Apache keeps all of its configuration information in text files. The main file is called httpd.conf. This file contains directives and containers, which enable you to customize your Apache installation. Directives configure specific settings of Apache, such as authorization, performance, and network parameters. Containers specify the context to which those settings refer. For example, authorization configuration can refer to the server as a whole, a directory, or a single file.
The following rules apply for Apache directive syntax:
In the Apache server documentation, found online at http://httpd.apache.org/docs-2.0/, you can browse the directives in alphabetical order or by the module to which they belong. You'll soon learn about some of the basic directives, but you should supplement your knowledge using the online documentation.
Figure 3.5 shows an entry from the documentation for the ServerName directive description. You can read this description in the online documentation at http://httpd.apache.org/docs-2.0/mod/core.html#servername.
Figure 3.5. Directive description example.
The schema, as detailed in the documentation at http://httpd.apache.org/docs-2.0/mod/directive-dict.html, is the same for all directives:
Further explanation of the directive follows these entries in the documentation, and a reference to related directives or documentation might appear at the end.
Directive containers, also called sections, limit the scope for which directives apply. If directives are not inside a container, they belong to the default server scope (server config) and apply to the server as a whole.
These are the default Apache directive containers:
Containers surround directives, as shown in Listing 3.1.
Listing 3.1. Sample Container Directives
1: <Directory "/some/directory"> 2: SomeDirective1 3: SomeDirective2 4: </Directory> 5: <Location "/downloads/*.html"> 6: SomeDirective3 7: </Location> 8: <Files "\.(gif|jpg)"> 9: SomeDirective4 10: </Files>
Sample directives SomeDirective1 and SomeDirective2 will apply to the directory /www/docs and its subdirectories. SomeDirective3 will apply to URLs referring to pages with the .html extension under the /download/ URL. SomeDirective4 will apply to all files with .gif or .jpg extensions.
Apache provides support for conditional containers. Directives enclosed in these containers will be processed only if certain conditions are met.
Listing 3.2. IfDefine Example
1: <IfDefine MyModule> 2: LoadModule my_module modules/libmymodule.so 3: </IfDefine>
Listing 3.3. IfModule Example
1: <IfModule prefork.c> 2: StartServers 5 3: MinSpareServers 5 4: MaxSpareServers 10 5: MaxClients 20 6: MaxRequestsPerChild 0 7: </IfModule> 8: 9: <IfModule worker.c> 10: StartServers 3 11: MaxClients 8 12: MinSpareThreads 5 13: MaxSpareThreads 10 14: ThreadsPerChild 25 15: MaxRequestsPerChild 0 16: </IfModule>
The ServerRoot directive takes a single argument: a directory path pointing to the directory where the server lives. All relative path references in other directives are relative to the value of ServerRoot. If you compiled Apache from source on Linux/Unix, as described earlier in this chapter, the default value of ServerRoot is /usr/local/apache2. Mac OS X users, your ServerRoot defaults to /Library/WebServer. If you used the Windows installer, the ServerRoot is c:\Program Files\Apache Group.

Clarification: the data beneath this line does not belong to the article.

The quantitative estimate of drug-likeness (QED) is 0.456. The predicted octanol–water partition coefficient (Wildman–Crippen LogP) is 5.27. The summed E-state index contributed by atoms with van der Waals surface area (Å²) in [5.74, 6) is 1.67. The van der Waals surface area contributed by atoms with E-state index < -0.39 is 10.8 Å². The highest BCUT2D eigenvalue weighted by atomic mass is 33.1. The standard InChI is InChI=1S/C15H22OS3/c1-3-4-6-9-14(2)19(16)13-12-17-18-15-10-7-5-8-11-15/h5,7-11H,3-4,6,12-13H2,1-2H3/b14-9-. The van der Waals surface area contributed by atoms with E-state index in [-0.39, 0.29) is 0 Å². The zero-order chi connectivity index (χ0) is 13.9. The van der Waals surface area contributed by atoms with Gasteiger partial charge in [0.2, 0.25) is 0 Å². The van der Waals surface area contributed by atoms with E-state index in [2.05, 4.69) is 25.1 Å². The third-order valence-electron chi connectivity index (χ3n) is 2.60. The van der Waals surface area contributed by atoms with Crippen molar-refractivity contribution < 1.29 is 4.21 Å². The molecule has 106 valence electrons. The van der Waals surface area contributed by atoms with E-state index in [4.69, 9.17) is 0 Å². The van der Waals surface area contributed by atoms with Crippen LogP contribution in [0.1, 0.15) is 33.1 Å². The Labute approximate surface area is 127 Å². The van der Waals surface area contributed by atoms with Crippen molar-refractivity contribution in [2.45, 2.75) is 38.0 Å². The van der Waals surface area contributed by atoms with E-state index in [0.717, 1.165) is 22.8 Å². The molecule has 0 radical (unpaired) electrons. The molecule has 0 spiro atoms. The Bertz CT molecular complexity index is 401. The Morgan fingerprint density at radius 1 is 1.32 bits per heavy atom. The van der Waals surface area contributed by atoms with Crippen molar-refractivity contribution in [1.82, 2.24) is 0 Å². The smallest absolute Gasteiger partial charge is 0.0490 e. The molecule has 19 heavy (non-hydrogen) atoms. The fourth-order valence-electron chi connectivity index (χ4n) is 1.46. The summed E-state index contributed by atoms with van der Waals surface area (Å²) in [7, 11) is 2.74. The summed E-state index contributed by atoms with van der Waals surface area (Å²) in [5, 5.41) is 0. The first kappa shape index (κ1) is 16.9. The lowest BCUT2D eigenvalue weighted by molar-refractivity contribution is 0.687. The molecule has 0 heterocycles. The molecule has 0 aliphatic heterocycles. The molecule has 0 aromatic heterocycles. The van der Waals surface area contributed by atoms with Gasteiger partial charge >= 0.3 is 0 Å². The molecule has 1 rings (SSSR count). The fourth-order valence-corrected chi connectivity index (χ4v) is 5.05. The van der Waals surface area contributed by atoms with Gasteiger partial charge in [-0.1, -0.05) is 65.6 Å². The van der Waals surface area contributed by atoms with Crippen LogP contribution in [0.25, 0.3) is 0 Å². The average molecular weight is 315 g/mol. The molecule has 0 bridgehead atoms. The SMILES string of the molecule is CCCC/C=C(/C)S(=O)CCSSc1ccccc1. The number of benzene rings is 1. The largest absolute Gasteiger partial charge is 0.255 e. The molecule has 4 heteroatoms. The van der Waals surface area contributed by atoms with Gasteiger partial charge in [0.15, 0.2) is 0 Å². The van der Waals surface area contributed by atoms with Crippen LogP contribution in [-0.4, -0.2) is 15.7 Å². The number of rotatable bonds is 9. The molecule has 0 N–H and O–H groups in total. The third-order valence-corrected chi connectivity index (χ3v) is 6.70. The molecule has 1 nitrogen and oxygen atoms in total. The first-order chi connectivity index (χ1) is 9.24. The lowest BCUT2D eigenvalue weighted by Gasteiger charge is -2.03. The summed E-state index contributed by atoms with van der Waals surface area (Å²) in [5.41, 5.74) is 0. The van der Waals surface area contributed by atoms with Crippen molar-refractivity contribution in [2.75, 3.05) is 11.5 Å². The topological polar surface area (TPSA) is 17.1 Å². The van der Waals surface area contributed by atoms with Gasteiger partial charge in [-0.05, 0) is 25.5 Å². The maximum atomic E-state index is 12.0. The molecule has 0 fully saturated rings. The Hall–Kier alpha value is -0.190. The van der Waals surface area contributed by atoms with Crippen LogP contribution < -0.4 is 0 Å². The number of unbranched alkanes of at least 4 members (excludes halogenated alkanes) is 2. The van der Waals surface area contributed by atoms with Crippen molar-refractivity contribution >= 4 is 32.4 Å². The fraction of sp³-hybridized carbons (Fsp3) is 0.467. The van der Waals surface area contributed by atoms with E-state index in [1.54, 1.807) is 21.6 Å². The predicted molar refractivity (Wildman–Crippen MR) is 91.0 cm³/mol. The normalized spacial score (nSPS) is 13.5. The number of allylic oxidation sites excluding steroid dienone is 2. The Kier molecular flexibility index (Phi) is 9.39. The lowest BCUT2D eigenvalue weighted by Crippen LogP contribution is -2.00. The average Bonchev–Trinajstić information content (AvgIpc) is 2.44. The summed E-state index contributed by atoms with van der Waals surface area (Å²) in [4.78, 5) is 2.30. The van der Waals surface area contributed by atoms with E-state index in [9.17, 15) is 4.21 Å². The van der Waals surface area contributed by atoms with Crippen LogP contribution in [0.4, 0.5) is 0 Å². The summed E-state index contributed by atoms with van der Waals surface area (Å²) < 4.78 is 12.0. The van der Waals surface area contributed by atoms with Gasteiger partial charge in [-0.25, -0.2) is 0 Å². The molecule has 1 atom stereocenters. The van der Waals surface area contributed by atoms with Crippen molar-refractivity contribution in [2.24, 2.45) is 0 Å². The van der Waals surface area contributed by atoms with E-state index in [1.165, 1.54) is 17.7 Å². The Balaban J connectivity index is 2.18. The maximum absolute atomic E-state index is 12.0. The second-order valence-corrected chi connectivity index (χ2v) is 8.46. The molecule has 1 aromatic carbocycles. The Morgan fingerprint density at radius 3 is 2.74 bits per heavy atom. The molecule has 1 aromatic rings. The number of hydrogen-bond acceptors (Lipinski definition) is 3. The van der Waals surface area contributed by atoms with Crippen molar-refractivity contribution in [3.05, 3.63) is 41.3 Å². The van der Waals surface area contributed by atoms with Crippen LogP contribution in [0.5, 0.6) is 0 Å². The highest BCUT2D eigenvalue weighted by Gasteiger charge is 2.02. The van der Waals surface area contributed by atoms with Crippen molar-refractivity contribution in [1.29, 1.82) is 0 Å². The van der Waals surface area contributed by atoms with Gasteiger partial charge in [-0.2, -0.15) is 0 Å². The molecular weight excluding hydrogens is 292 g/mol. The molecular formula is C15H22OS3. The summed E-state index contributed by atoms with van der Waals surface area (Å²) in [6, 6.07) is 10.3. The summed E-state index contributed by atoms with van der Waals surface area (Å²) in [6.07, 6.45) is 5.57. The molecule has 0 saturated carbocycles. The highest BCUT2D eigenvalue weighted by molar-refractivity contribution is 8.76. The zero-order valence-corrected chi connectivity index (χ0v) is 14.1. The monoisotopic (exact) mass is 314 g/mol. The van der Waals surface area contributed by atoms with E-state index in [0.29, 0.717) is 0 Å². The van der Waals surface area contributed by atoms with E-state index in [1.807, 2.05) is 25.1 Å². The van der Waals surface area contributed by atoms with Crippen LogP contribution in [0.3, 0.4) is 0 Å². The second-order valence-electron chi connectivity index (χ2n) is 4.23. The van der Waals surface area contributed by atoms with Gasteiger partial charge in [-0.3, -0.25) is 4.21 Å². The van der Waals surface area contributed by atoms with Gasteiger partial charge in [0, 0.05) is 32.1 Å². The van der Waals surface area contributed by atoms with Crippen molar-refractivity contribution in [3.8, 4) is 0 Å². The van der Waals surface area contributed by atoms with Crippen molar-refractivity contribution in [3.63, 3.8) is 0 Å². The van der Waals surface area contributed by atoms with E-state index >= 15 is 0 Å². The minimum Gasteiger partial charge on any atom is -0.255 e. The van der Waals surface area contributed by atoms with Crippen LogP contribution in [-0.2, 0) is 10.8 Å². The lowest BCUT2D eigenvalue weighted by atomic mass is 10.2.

Per-Directory Configuration Files
Apache uses per-directory configuration files to allow directives to exist outside the main configuration file, httpd.conf. These special files can be placed in the file system. Apache will process the content of these files if a document is requested in a directory containing one of these files or any subdirectories under it. The contents of all the applicable per-directory configuration files are merged and processed. For example, if Apache receives a request for the /usr/local/apache2/htdocs/index.html file, it will look for per-directory configuration files in the /, /usr, /usr/local, /usr/local/apache2, and /usr/local/apache2/htdocs directories, in that order.
Enabling per-directory configuration files has a performance penalty. Apache must perform expensive disk operations looking for these files in every request, even if the files do not exist.
Per-directory configuration files are called .htaccess by default. This is for historical reasons; they were originally used to protect access to directories containing HTML files.
The directive AccessFileName enables you to change the name of the per-directory configuration files from .htaccess to something else. It accepts a list of filenames that Apache will use when looking for per-directory configuration files.
To determine whether a directive can be configuration files overridden in the per-directory configuration file, check whether the Context: field of the directive syntax definition contains .htaccess.
Apache directives belong to different groups, specified in the Override: field in the directive syntax description. Possible values are
You can control which of these directive groups configuration files can appear in per-directory configuration files by using the AllowOverride directive. AllowOverride can also take an All or a None argument. All means that directives belonging to all groups can appear in the configuration file. None disables per-directory files in a directory and any of its subdirectories. Listing 3.4 shows how to disable per-directory configuration files for the server as a whole. This improves performance and is the default Apache configuration.
Listing 3.4. Disabling Per-Directory Configuration Files
1: <Directory /> 2: AllowOverride none 3: </Directory>